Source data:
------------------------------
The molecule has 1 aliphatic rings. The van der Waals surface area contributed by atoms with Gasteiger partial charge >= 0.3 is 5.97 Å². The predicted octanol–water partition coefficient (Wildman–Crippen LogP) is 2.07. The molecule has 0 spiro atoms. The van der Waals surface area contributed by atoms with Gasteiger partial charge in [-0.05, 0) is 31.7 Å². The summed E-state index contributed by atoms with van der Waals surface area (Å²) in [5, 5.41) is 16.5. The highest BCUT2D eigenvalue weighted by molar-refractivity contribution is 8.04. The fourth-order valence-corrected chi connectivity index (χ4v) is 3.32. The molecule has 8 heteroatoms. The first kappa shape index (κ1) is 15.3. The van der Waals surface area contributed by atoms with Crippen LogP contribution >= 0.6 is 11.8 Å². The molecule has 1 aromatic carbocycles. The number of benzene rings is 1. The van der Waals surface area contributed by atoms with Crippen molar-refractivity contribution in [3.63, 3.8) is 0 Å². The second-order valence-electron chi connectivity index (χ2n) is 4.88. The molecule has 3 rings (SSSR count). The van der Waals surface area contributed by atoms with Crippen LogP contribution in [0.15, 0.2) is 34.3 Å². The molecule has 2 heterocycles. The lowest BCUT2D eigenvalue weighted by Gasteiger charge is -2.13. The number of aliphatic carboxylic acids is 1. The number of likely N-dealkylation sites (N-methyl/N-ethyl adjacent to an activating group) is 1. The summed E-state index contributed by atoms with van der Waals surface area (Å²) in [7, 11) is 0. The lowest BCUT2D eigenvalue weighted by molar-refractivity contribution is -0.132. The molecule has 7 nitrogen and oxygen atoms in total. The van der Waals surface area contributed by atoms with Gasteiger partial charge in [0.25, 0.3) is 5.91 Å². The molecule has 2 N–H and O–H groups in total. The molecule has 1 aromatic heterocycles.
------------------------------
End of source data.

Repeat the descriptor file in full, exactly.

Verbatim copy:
The molecule has 1 aliphatic rings. The van der Waals surface area contributed by atoms with Gasteiger partial charge >= 0.3 is 5.97 Å². The predicted octanol–water partition coefficient (Wildman–Crippen LogP) is 2.07. The molecule has 0 spiro atoms. The van der Waals surface area contributed by atoms with Gasteiger partial charge in [-0.05, 0) is 31.7 Å². The summed E-state index contributed by atoms with van der Waals surface area (Å²) in [5, 5.41) is 16.5. The highest BCUT2D eigenvalue weighted by molar-refractivity contribution is 8.04. The fourth-order valence-corrected chi connectivity index (χ4v) is 3.32. The molecule has 8 heteroatoms. The first kappa shape index (κ1) is 15.3. The van der Waals surface area contributed by atoms with Crippen LogP contribution >= 0.6 is 11.8 Å². The molecule has 1 aromatic carbocycles. The number of benzene rings is 1. The van der Waals surface area contributed by atoms with Crippen molar-refractivity contribution in [3.63, 3.8) is 0 Å². The second-order valence-electron chi connectivity index (χ2n) is 4.88. The molecule has 3 rings (SSSR count). The van der Waals surface area contributed by atoms with Crippen LogP contribution in [0.15, 0.2) is 34.3 Å². The molecule has 2 heterocycles. The lowest BCUT2D eigenvalue weighted by Gasteiger charge is -2.13. The number of aliphatic carboxylic acids is 1. The number of likely N-dealkylation sites (N-methyl/N-ethyl adjacent to an activating group) is 1. The summed E-state index contributed by atoms with van der Waals surface area (Å²) in [7, 11) is 0. The lowest BCUT2D eigenvalue weighted by molar-refractivity contribution is -0.132. The molecule has 7 nitrogen and oxygen atoms in total. The van der Waals surface area contributed by atoms with Gasteiger partial charge in [0.25, 0.3) is 5.91 Å². The molecule has 2 N–H and O–H groups in total. The molecule has 1 aromatic heterocycles.